There is a gaping chasm of division in this country over the future of its political ideology. Whether the issue is gun control, abortion, gay marriage, or even the legality of building a wall, there is virtually no issue on which the U.S. public (and its lawmakers) are not diametrically opposed. In the 1850s, the hot-button issue of the day was "States' Rights" (the obvious elephant in the room being slavery), and then as now there was a division among the church about how to handle the issue. Some men, such as the would-be insurgent John Brown, believed that violence was the only solution. Others, such as the noble Fredrick Douglass and the radically-progressive William Lloyd Garrison (who was among the first public advocates of both abolition and women's suffrage), decided that political agitation and public discourse were more morally praiseworthy...until the war came.
When the first shots were fired at Fort Sumter, everything changed. Americans North and South were faced with the inescapable choice of supporting or opposing secession, which carried within the folds of its garments many untold evils. Jefferson Davis would later write in 1864 as the Confederacy was uttering its death rattle, "If the Confederacy falls, there should be written on its tombstone: Died of a theory." Since their constitution was founded on the supreme law of States' Rights, his government was never able to unify the Southern economy or war effort to a truly effective degree.
Conversely, Lincoln's newfound dictatorial power (suspending the writ of Habeas Corpus, arbitrarily using the military to arrest any suspected Southern supporter, putting down riots with gunfire) allowed him to unify and mobilize the North to such a degree that their superior manpower and manufacturing capability virtually guaranteed eventual success (mitigated by the failures of their incompetent generals). Though the superior tactical prowess of the Southern commanders bought time, the war's result was largely a forgone conclusion. Without international recognition (which wouldn't come once the issue of slavery was raised by the Emancipation Proclamation), the "second revolution" was doomed.
Once again, we as a country find ourselves appealing to both State and Federal authority to solve difficult and controversial social issues. Since a representative government has been shown by history to be the least evil of government styles (though obviously not without its share of problems), it is only logical that elected officials would speak as polemically and virulently as the constituents by whom they are elected.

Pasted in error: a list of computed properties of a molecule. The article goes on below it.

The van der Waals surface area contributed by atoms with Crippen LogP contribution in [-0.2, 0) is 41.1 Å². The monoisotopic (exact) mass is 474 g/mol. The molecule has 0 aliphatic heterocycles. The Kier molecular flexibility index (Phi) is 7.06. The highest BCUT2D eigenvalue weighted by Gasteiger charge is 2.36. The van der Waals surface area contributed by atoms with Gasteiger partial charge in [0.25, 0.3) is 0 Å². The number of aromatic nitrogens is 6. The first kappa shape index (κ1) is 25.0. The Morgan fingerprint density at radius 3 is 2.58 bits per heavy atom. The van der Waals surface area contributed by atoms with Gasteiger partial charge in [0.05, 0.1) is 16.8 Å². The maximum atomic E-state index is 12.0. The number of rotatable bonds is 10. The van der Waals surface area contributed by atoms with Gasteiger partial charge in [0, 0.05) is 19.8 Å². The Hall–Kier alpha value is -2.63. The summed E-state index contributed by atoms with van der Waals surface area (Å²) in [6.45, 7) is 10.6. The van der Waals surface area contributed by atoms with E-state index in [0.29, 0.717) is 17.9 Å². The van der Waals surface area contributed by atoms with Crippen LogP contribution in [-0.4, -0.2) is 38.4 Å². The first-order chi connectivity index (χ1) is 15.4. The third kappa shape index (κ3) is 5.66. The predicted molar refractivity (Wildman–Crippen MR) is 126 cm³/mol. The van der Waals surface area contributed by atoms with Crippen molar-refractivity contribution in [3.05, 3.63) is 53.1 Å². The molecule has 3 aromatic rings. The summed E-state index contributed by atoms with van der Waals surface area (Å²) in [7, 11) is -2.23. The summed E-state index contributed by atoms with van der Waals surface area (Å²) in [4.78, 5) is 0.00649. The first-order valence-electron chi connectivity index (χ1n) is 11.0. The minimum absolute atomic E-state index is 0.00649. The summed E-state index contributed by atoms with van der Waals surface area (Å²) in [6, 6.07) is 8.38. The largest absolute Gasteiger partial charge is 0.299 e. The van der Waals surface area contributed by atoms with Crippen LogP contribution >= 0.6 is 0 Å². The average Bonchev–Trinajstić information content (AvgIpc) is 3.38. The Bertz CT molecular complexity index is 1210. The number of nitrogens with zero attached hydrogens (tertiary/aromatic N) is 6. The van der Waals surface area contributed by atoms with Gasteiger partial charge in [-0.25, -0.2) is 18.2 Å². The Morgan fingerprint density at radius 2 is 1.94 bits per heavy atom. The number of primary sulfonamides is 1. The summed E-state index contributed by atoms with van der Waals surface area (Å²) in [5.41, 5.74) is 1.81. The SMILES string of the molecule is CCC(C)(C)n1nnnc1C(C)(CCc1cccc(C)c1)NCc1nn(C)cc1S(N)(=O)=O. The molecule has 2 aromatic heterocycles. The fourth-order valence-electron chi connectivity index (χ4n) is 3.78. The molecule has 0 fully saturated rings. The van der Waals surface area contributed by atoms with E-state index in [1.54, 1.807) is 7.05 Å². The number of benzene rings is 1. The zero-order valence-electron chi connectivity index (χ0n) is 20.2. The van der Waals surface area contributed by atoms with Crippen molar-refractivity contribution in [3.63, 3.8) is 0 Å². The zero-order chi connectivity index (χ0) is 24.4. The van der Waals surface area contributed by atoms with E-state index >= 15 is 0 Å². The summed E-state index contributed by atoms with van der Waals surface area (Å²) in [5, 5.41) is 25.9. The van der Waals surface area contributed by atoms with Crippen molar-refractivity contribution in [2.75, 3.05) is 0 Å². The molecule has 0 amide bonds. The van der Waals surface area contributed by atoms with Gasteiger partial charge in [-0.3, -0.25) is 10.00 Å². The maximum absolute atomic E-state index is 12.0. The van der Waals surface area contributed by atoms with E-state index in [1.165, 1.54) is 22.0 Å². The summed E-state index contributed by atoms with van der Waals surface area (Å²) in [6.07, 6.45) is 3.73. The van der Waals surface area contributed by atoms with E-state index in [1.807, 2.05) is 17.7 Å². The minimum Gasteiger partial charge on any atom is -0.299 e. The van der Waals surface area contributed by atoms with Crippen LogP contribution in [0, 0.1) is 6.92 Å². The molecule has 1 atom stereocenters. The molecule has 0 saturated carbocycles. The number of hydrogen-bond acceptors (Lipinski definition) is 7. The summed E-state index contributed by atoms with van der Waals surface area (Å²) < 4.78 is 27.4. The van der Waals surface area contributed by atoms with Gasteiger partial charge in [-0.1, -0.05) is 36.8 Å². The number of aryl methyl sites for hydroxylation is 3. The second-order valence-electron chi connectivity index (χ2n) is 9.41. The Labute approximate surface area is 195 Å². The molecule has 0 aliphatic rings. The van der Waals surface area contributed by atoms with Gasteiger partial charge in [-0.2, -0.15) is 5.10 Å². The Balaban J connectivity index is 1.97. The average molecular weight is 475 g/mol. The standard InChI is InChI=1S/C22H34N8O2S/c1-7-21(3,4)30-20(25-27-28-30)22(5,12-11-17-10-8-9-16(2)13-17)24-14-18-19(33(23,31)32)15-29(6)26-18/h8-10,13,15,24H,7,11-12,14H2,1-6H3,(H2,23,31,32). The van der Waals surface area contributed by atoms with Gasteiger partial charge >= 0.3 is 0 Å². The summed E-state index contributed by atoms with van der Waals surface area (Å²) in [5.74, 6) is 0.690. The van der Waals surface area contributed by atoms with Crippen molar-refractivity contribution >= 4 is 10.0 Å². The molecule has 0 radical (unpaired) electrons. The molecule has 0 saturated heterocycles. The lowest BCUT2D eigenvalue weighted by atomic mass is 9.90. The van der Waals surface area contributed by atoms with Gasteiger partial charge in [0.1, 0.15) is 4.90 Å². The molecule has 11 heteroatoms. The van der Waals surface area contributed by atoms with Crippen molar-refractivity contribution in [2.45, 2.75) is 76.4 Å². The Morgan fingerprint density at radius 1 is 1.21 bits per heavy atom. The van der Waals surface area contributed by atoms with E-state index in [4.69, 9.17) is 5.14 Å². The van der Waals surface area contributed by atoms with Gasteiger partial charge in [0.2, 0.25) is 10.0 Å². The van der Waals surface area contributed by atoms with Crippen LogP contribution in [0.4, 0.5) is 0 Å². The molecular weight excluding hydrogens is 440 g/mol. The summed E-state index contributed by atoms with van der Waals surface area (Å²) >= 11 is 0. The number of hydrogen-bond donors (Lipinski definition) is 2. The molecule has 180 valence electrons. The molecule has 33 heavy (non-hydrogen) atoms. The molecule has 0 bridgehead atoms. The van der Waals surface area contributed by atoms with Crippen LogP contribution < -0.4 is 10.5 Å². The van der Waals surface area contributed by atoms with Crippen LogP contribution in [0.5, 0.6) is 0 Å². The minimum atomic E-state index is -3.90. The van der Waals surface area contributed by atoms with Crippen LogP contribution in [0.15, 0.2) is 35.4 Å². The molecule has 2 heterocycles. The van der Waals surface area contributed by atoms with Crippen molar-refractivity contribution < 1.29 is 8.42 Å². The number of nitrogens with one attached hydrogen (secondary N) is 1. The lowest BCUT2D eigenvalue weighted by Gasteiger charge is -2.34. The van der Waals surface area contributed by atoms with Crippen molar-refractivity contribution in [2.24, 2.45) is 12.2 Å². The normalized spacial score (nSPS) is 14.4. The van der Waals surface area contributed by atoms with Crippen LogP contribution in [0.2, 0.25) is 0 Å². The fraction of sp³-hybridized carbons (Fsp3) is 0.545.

Unlike a hundred and sixty years ago, there is no true geographical boundary between "North" and "South" today. Arguably, the modern line of demarcation is now between urban and rural value systems, and even that is an imperfect division. I was born and raised in one of the most liberal states in the country, and nevertheless I still proudly espouse God and guns as two things which made this country great. That being said, you all know exactly where I stand when it comes to MAGA types.
I would love nothing more than to be wrong in this case; however my conviction grows with each passing month that, as Lincoln famously said (quoting Matthew 12:25), "a house divided against itself cannot stand." I foresee no lasting conclusion to this division that does not involve conflict, in part because those like myself who have tried to approach the political center have been savagely criticized and silenced by the hardline wings.
If it ever came to open conflict (and I regularly pray that it doesn't), I still haven't decided which side I would choose. The pragmatist in me says that picking the largely-unarmed side (liberals) would be foolish. Nevertheless, I could also never live with myself if I even once found myself shoulder to shoulder with "white nationalists" fighting to roll the clocks back to a time when racism and curable diseases were the norm. I believe that abortion is the willful and wrong termination of a human life, and I also believe that God does not distinguish between people of various nationalities. For this, I am likely to be banished from both political parties.
If you believe that the Bible is true, you should find yourself at odds with the world. That means that you do not compromise your interpretation of scripture to conform exclusively to one political platform. I will continue to repeat, The Gospel is not a Political Manifesto.
Let us please, for the love of God and our fellow human, stop fighting one another. If we cannot, we may doom ourselves to repeat a bloody chapter of American history.